Before we dive in, here’s an apology. Real life, mostly in the form of my “day job,” has been intervening lately, and that will continue to be a factor until the day I can make a living out of this kind of thing. However, for the near future at least I should be able to get us back on a “two posts a week” schedule.
I do plan on wrapping up the Spiritual Warfare series soon, for my own sanity if nothing else, and tackling the rest of Russell T. Davies’ “Death of the Tenth Doctor” saga. Also I have plans for a new series, The Forsaken, which strangely enough closely matches my original plans for this blog. Finally, at some point this fall I may start doing video posts while continuing the blog. I have no hopes of joining the pantheon of trash culture video reviewers at That Guy With The Glasses (well, maybe a couple, down in the back), but I really do want to experiment with different media, this being the Digital/Information/Post-Postmodern Age and all. I have no timeline or deadlines, but hopefully the launch date will be sometime this fall.
Anyway, just to show that there’s more to this than snark and indulging in postmodern (post-postmodern?) irony, I want to give a positive shout-out to something I’ve been enjoying and which I suspect many people aren’t even aware exists. I’m talking about…
Now this isn’t the first time the Hellraiser franchise chained its way into the comics medium. Marvel’s Epic imprint, which was more or less Vertigo Comics before there was a Vertigo Comics (and, who knows, we might be talking about Epic if only Epic had a Sandman),did a series of Hellraiser comics from 1989 to 1993. I would comment on them some more, but I never even read them, which…well, given how much obscure crap I’ve read, might be saying something.
The selling point of Boom Studios’ Hellraiser comic is that this one is actually written by Clive Barker, in conjunction with Boom Studios regular Christopher Monfette (except for the annual, which was co-written with Mark Miller, not to be confused with Mark Millar). However, even though Clive Barker stopped being exclusively a horror writer many years ago, he manages to pick up precisely where he left off with the fans, while expanding Hellraiser from gory horror to epic dark fantasy. (A little confusingly, the comic series is a direct sequel to the first two Hellraiser films, not to the original novella The Hellbound Heart, which Clive Barker might still finish a sequel to, The Scarlet Gospels. Anyway and unsurprisingly, it’s pretty safe to assume that Hellraiser III and IV and all the myriad straight-to-video sequels are going to be ignored completely by the comic).
With the comic series, we find Kirsty Cotton living a relatively normal life…except that she and other people who survived encounters with the Cenobites seek out puzzles created to summon the Cenobites and destroy them. Meanwhile “Pinhead,” dissatisfied with his “work” since his humanity was revived at the end of Hellraiser II, is on an existential quest of his own, one that has the potential to overturn Hell itself and make Kirsty’s simple mission so much more complicated. I wish I could go into more detail, especially since later issues of the comic offer up one of the most genuinely surprising “twists” I’ve seen in a long time. I’ll just say that Barker does a fantastic job of toying with and exploring his own premise and concept of Hell, but all the while leaving just enough room for mystery and interpretation.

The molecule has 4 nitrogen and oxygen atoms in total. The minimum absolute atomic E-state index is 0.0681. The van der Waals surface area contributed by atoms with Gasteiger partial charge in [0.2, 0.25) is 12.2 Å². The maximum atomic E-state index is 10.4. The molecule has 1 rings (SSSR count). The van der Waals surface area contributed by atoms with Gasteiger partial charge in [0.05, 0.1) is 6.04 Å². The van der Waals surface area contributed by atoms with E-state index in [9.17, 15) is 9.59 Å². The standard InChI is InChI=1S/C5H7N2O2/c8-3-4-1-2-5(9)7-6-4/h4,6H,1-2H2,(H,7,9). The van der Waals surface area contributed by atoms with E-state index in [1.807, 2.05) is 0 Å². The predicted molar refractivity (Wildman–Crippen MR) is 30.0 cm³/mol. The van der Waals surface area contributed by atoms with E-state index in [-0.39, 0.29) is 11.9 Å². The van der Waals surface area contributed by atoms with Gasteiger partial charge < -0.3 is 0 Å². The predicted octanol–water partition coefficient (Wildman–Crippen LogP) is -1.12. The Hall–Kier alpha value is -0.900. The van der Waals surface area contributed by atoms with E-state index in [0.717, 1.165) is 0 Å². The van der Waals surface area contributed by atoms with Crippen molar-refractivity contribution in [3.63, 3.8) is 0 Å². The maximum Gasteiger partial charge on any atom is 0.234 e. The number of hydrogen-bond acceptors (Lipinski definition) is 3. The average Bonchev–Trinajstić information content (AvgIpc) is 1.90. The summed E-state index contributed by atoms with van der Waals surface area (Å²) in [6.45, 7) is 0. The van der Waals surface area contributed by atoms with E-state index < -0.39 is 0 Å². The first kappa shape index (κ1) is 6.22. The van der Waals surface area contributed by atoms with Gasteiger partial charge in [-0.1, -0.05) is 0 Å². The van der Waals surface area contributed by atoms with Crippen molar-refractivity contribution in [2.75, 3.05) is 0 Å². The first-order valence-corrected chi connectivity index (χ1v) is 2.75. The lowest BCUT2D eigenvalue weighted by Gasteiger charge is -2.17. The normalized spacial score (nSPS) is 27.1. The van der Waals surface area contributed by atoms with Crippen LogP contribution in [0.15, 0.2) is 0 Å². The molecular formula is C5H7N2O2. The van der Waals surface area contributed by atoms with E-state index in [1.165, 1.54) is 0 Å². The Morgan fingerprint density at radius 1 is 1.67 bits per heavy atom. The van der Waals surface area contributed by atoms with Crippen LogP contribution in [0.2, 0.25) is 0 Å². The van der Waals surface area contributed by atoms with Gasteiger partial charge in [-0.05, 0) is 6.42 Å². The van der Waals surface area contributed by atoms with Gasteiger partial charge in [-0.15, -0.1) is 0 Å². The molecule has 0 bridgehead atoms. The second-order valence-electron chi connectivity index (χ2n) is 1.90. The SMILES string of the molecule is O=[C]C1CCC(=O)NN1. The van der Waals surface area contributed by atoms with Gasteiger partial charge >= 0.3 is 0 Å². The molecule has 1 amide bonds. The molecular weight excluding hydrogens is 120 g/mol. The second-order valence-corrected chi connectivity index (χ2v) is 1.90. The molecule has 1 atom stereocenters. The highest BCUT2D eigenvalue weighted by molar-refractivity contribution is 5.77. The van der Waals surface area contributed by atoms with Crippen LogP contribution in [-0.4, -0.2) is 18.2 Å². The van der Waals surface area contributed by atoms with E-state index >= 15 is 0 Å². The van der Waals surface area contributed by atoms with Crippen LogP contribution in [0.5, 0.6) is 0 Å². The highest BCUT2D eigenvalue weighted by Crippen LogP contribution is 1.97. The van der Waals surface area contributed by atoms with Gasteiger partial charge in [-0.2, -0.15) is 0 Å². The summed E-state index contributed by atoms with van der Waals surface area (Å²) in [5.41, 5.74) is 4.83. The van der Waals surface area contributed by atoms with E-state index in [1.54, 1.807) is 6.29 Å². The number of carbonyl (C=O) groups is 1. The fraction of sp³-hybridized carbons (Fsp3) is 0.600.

Art duties have been shared between different artists over the course of the series. Regardless, the “tone” has remained consistent, with a constant focus on sketchy yet vibrant visuals and an emphasis on dark colors contrasted against bright depictions of (of course) blood and the human anatomy. The art has remained stylistic but also very descriptive, and captures the spirit of the Hellraiser universe, if not the very spirit of Clive Barker’s work from that era, in a way a more traditional photorealistic approach could not match.
The only caveat is that I’m not sure how accessible it would be to people not familiar with at least the original Hellraiser film. To be fair only one of the stories in the annual makes direct references to plot points and characters from the movie, but you’re never really given a primer on what the Cenobites are or how Kirsty Cotton got wrapped up with them. Given who the target audience for this comic would be, though, that’s probably understandable. Still, it’s worth looking into for comics readers who may not be into the film franchise but are looking for a good horror/dark fantasy series as well as followers of the franchise who may not be big into comics. Most of the series as of this writing has already been collected in trade paperbacks, which you can get from Boom Studios directly or, better yet, your local comic book store.